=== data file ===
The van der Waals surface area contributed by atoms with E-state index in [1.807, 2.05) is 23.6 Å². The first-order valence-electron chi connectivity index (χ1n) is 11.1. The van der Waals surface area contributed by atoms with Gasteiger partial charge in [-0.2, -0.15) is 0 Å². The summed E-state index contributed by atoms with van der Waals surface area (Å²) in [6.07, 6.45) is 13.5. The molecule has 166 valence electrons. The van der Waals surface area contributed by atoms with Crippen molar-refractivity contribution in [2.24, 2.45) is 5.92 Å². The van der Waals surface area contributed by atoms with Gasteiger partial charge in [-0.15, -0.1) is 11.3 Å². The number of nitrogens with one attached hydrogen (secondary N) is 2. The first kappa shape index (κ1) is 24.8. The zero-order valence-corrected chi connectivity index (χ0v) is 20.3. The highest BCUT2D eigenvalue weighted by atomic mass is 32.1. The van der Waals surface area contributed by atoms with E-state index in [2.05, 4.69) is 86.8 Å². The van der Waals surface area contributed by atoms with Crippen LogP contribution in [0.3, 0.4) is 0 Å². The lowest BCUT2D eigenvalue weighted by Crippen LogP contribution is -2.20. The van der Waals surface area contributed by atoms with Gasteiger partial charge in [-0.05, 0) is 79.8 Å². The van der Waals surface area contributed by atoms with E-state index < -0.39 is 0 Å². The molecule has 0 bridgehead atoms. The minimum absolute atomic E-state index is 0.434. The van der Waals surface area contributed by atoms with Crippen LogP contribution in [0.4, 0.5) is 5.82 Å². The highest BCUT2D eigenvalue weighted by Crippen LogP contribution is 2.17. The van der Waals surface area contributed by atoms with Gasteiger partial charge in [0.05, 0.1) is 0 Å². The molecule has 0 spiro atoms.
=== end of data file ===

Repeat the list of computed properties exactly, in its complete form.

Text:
The van der Waals surface area contributed by atoms with E-state index in [1.807, 2.05) is 23.6 Å². The first-order valence-electron chi connectivity index (χ1n) is 11.1. The van der Waals surface area contributed by atoms with Gasteiger partial charge in [-0.2, -0.15) is 0 Å². The summed E-state index contributed by atoms with van der Waals surface area (Å²) in [6.07, 6.45) is 13.5. The molecule has 166 valence electrons. The van der Waals surface area contributed by atoms with Crippen molar-refractivity contribution in [2.24, 2.45) is 5.92 Å². The van der Waals surface area contributed by atoms with Gasteiger partial charge in [-0.15, -0.1) is 11.3 Å². The number of nitrogens with one attached hydrogen (secondary N) is 2. The first kappa shape index (κ1) is 24.8. The zero-order valence-corrected chi connectivity index (χ0v) is 20.3. The highest BCUT2D eigenvalue weighted by atomic mass is 32.1. The van der Waals surface area contributed by atoms with E-state index in [2.05, 4.69) is 86.8 Å². The van der Waals surface area contributed by atoms with Crippen LogP contribution in [0.3, 0.4) is 0 Å². The lowest BCUT2D eigenvalue weighted by Crippen LogP contribution is -2.20. The van der Waals surface area contributed by atoms with Gasteiger partial charge in [-0.05, 0) is 79.8 Å². The van der Waals surface area contributed by atoms with E-state index < -0.39 is 0 Å². The molecule has 0 bridgehead atoms. The minimum absolute atomic E-state index is 0.434. The van der Waals surface area contributed by atoms with Crippen LogP contribution in [0.4, 0.5) is 5.82 Å². The highest BCUT2D eigenvalue weighted by Crippen LogP contribution is 2.17. The van der Waals surface area contributed by atoms with Gasteiger partial charge in [0.05, 0.1) is 0 Å². The molecule has 0 spiro atoms.